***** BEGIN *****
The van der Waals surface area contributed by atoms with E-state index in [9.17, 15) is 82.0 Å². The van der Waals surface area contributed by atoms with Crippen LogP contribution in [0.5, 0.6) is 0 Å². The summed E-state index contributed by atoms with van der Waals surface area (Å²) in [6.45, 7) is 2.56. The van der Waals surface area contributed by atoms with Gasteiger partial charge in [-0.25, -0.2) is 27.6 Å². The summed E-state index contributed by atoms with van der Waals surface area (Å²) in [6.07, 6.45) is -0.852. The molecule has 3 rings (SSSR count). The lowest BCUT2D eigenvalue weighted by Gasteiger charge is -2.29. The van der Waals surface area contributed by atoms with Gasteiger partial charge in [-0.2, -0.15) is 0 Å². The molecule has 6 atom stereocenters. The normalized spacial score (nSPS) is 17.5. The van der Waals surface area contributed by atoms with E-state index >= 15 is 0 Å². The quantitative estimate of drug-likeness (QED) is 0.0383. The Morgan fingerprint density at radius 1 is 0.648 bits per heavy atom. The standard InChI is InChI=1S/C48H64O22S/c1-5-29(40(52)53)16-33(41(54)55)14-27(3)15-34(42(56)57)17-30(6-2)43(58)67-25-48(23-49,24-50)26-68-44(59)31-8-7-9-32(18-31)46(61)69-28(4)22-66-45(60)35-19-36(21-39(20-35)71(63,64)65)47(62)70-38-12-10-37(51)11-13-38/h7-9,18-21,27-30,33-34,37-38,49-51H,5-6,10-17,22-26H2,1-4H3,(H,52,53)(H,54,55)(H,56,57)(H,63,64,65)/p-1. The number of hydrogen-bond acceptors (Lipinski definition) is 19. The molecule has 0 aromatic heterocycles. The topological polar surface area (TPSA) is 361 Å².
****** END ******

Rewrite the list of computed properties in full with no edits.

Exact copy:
The van der Waals surface area contributed by atoms with E-state index in [9.17, 15) is 82.0 Å². The van der Waals surface area contributed by atoms with Crippen LogP contribution in [0.5, 0.6) is 0 Å². The summed E-state index contributed by atoms with van der Waals surface area (Å²) in [6.45, 7) is 2.56. The van der Waals surface area contributed by atoms with Gasteiger partial charge in [-0.25, -0.2) is 27.6 Å². The summed E-state index contributed by atoms with van der Waals surface area (Å²) in [6.07, 6.45) is -0.852. The molecule has 3 rings (SSSR count). The lowest BCUT2D eigenvalue weighted by Gasteiger charge is -2.29. The van der Waals surface area contributed by atoms with Gasteiger partial charge in [-0.2, -0.15) is 0 Å². The molecule has 6 atom stereocenters. The normalized spacial score (nSPS) is 17.5. The van der Waals surface area contributed by atoms with E-state index >= 15 is 0 Å². The quantitative estimate of drug-likeness (QED) is 0.0383. The Morgan fingerprint density at radius 1 is 0.648 bits per heavy atom. The standard InChI is InChI=1S/C48H64O22S/c1-5-29(40(52)53)16-33(41(54)55)14-27(3)15-34(42(56)57)17-30(6-2)43(58)67-25-48(23-49,24-50)26-68-44(59)31-8-7-9-32(18-31)46(61)69-28(4)22-66-45(60)35-19-36(21-39(20-35)71(63,64)65)47(62)70-38-12-10-37(51)11-13-38/h7-9,18-21,27-30,33-34,37-38,49-51H,5-6,10-17,22-26H2,1-4H3,(H,52,53)(H,54,55)(H,56,57)(H,63,64,65)/p-1. The number of hydrogen-bond acceptors (Lipinski definition) is 19. The molecule has 0 aromatic heterocycles. The topological polar surface area (TPSA) is 361 Å².